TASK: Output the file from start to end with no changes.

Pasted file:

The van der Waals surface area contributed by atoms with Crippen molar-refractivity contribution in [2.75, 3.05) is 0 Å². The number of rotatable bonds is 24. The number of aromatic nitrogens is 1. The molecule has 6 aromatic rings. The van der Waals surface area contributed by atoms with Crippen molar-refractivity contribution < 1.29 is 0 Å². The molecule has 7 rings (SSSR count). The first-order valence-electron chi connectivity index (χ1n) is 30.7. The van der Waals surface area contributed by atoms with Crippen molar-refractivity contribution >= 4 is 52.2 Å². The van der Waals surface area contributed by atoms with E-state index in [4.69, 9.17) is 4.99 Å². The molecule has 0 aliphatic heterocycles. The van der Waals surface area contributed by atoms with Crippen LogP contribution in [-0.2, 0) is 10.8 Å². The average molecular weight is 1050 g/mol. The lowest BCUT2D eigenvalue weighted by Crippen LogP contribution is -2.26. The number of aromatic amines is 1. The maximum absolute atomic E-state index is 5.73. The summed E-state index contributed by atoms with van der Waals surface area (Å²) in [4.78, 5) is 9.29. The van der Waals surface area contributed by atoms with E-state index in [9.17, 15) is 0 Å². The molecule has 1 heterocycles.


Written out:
The van der Waals surface area contributed by atoms with Crippen molar-refractivity contribution in [2.75, 3.05) is 0 Å². The number of rotatable bonds is 24. The number of aromatic nitrogens is 1. The molecule has 6 aromatic rings. The van der Waals surface area contributed by atoms with Crippen molar-refractivity contribution < 1.29 is 0 Å². The molecule has 7 rings (SSSR count). The first-order valence-electron chi connectivity index (χ1n) is 30.7. The van der Waals surface area contributed by atoms with Crippen molar-refractivity contribution >= 4 is 52.2 Å². The van der Waals surface area contributed by atoms with E-state index in [4.69, 9.17) is 4.99 Å². The molecule has 0 aliphatic heterocycles. The van der Waals surface area contributed by atoms with Crippen LogP contribution in [-0.2, 0) is 10.8 Å². The average molecular weight is 1050 g/mol. The lowest BCUT2D eigenvalue weighted by Crippen LogP contribution is -2.26. The number of aromatic amines is 1. The maximum absolute atomic E-state index is 5.73. The summed E-state index contributed by atoms with van der Waals surface area (Å²) in [4.78, 5) is 9.29. The van der Waals surface area contributed by atoms with E-state index in [9.17, 15) is 0 Å². The molecule has 1 heterocycles.